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I need to have a way to have items ordered by timestamp, so I am considering using a common hash key and unix timestamp as the range key.

According to the FAQ:

When storing data, Amazon DynamoDB divides a table into multiple partitions and 
distributes the data based on the hash key element of the primary key. The provisioned 
throughput associated with a table is also divided among the partitions; each 
partition's throughput is managed independently based on the quota allotted to it. 
There is no sharing of provisioned throughput across partitions. 

As I am using a common hash key, then there will be no uneven load distribution - since all the load will goes into a single partition.

So when I provision 100 write to this partition, all the capacity will be used, then I suppose it is a good thing as capacity is not being wasted?

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2 Answers

You provision writes and reads to a DynamoDB table, not a partition. Your capacity is spread/shared across the partitions, but each partition also has a fixed rate limit because of the underlying hardware.

By using a single hash key, you will have a fixed limit on how many reads and writes you can actually perform on the table, regardless of how many you are provisioning and paying for.

You can't scale it above that limit as dynamodb can't further partition your table to parallelize load processing, one of the primary ways AWS scales the system as your provision numbers increase.

It's possible you won't hit that limit at first, but Amazon recommends against this approach because Amazon wants you to use AWS in ways that will scale.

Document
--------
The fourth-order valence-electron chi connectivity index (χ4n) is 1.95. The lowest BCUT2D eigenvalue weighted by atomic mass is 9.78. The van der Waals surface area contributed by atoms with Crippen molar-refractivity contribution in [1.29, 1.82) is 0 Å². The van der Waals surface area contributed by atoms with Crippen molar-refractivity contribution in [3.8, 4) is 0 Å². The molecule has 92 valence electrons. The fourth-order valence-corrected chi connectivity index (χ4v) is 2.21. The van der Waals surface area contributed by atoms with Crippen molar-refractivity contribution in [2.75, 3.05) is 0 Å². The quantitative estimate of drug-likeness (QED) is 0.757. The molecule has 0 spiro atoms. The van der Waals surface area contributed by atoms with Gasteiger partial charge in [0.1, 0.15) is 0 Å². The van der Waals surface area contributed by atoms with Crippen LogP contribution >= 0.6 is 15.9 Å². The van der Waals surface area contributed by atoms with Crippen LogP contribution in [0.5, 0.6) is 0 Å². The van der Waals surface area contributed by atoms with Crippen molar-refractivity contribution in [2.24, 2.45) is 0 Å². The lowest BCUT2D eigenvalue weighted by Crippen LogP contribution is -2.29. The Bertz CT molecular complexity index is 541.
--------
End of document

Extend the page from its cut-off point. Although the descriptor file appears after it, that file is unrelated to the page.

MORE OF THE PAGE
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Hi, thanks for the reply. 1. Are there any limit on a single partition, e.g. max 2TB, max 1K write can be provisioned? Because sometimes, this limit might be ok for most users (not everyone need to be Google scale) 2. Another question is how hashing work on multiple partition, e.g. if I provision 10 write, and my hash key 1 to 10, so they will be in 10 partitions? –  Ryan Mar 21 '13 at 2:34
I doubt Amazon would share information like this as they can change how it works even for a single DynamoDB table. For example, the might scale part way vertically by launching different instance types and then add in horizontal scaling by partitioning. The horizontal scaling could be unlimited by making partitions smaller and smaller. The guideline is simply to spread your key space out so that they can scale effectively to any provisioned limit. –  Eric Hammond Mar 21 '13 at 23:02
Did any of you guys find a better solution than a single hash key? We are facing the same issue and wondered if you solved it in the mean time. –  mdiener Jan 17 at 17:26
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A common trick in your case is to have

  • hash_key=%Y-%m-%d (day timestamp)
  • range_key=iso-8601_timestamp+uuid

This way your data is split accross partitions by day (assuming a quite even load from one day to another), but the range key allows for very fine query calls with a BETWEEN condition. The uuid part is here to differentiate records that would have been insterted at (exactly) the same time.

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